Morrigan McLane – My mom had a stroke
Morrigan writes in honor of World Stroke Day and shares the story of her mother’s experience of stroke.
On June 18, 2014, my mother, April McLane, suffered a massive stroke. At just 17 years old, I had just witnessed my mother lay convulsing on the ground, and then, only 90 minutes later, I had to see her in a medically induced coma, strapped to at least a half a dozen pieces of equipment. I thought I had experienced the extent of the trauma this tragedy offered until our parish priest arrived to perform the sacrament of the Last Rights.
But, the sight of the surgeon in the doorway was a vision of hope. The team of doctors and nurses had an idea of something that could potentially save my mother’s life: a Hinged Craniotomy. The surgeon thought it was pointless; after all there had been pounds and pounds of pressure built up on her brain already. More than likely it would be unsuccessful, but the doctor insisted that there was a slim chance of a miracle. My grandparents and step-dad unanimously decided to proceed with the surgery.
In the early morning hours after her surgery, my mom was back in her room on the ICU floor. Nothing could have ever prepared me for the horror of what I was able to see – my poor mother’s face, completely swollen, and a mass nearing the size of a cantaloupe protruding out of her now half-shaven head. Her eyes were bruised; staples shone in the florescent lighting closing the half-moon shaped incision on her scalp. It was like this for days. My younger brother, 9 at the time, was not allowed to see her in this state. But, then the swelling went down, and April McLane opened her eyes for the first time in 5 days.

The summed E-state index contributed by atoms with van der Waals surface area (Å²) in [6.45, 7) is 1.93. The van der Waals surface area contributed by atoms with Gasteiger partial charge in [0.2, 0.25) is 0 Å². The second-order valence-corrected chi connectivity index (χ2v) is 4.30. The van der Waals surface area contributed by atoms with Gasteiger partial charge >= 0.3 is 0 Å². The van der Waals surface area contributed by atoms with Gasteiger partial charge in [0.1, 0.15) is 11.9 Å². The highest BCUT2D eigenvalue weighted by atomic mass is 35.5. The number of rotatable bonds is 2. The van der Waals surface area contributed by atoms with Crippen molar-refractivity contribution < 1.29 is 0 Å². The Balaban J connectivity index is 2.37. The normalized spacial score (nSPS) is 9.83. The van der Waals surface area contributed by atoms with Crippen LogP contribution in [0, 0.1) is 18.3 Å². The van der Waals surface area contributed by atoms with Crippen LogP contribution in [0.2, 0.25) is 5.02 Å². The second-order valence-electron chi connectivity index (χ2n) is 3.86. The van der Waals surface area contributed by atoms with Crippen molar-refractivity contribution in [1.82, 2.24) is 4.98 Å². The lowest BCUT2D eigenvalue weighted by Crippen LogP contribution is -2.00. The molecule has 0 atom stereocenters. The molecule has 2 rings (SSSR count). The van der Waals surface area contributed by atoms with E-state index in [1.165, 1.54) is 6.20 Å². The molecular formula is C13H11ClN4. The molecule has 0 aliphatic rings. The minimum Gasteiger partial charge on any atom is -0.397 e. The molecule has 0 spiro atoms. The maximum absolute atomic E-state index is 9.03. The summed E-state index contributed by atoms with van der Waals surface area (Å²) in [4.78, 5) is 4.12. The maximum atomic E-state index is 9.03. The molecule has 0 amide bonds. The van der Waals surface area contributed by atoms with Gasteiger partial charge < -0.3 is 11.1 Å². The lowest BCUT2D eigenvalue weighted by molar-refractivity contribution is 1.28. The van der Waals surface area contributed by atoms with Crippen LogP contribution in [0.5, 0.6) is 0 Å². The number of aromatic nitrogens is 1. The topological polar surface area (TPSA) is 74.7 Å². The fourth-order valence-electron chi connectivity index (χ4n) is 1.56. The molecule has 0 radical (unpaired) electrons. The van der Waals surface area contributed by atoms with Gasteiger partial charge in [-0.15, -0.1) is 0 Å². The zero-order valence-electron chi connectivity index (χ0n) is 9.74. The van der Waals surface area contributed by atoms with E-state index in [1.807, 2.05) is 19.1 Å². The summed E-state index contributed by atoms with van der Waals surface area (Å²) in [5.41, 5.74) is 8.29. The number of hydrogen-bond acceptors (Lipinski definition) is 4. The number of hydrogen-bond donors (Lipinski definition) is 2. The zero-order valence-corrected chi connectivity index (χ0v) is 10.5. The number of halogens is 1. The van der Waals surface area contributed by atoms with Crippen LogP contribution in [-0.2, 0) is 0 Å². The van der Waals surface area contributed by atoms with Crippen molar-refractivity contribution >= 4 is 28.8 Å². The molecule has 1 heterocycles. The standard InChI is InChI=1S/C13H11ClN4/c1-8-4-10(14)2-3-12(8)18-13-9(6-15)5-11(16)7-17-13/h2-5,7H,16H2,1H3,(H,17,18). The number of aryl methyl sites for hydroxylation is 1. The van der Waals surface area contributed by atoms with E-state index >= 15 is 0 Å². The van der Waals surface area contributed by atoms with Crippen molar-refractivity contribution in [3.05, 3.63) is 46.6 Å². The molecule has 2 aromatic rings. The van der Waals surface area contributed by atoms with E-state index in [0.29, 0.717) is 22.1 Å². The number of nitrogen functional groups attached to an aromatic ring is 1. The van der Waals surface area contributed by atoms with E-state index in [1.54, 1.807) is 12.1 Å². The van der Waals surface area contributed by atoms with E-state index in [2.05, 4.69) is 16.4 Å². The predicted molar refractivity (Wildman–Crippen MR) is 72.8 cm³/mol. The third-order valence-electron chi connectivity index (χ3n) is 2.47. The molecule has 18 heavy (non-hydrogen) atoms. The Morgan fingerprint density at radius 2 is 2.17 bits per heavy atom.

My mom had lost the use of her right arm and most of the flexibility of her right foot. She could get out words, sometimes just sounds, but no sentences. We were looking at a long road to recovery, but my mother looked at these obstacles with determination. Suddenly, she was off to the Rehabilitation Center to learn to walk and speak.
When I think of summer 2014, all I can see is my mother lying unconscious and I hear the constant beeping of the equipment. The smell of rubbing alcohol still makes me tense; my blood turns to ice with the memories of inevitable death. Mom remembers surviving; I remember her dying.
My mom’s stroke did not affect her the same way it did her family, for obvious reasons but also for reasons not so clear. She does not remember anything before her time in the Rehab Center. She never saw herself after the surgery, bruised and swollen. All she saw were her obstacles that needed to be overcome, and she defeated them. She took what was dealt to her in life and worked hard to get to her new version of 100%.
My mother still goes to therapies. She still cannot use her right arm, and she still has trouble making sentences due to Speech Aphasia and Speech Apraxia. But here is what she can do: communicate with the barista at her favorite Starbucks in the Charleston Town Center Mall, drive her Jeep using a special device that helps her drive left-footed, walk without a cane, and sing her favorite songs while snapping to the beat.
All of these things seem so trivial, but you must remember – not long ago, she was considered dead.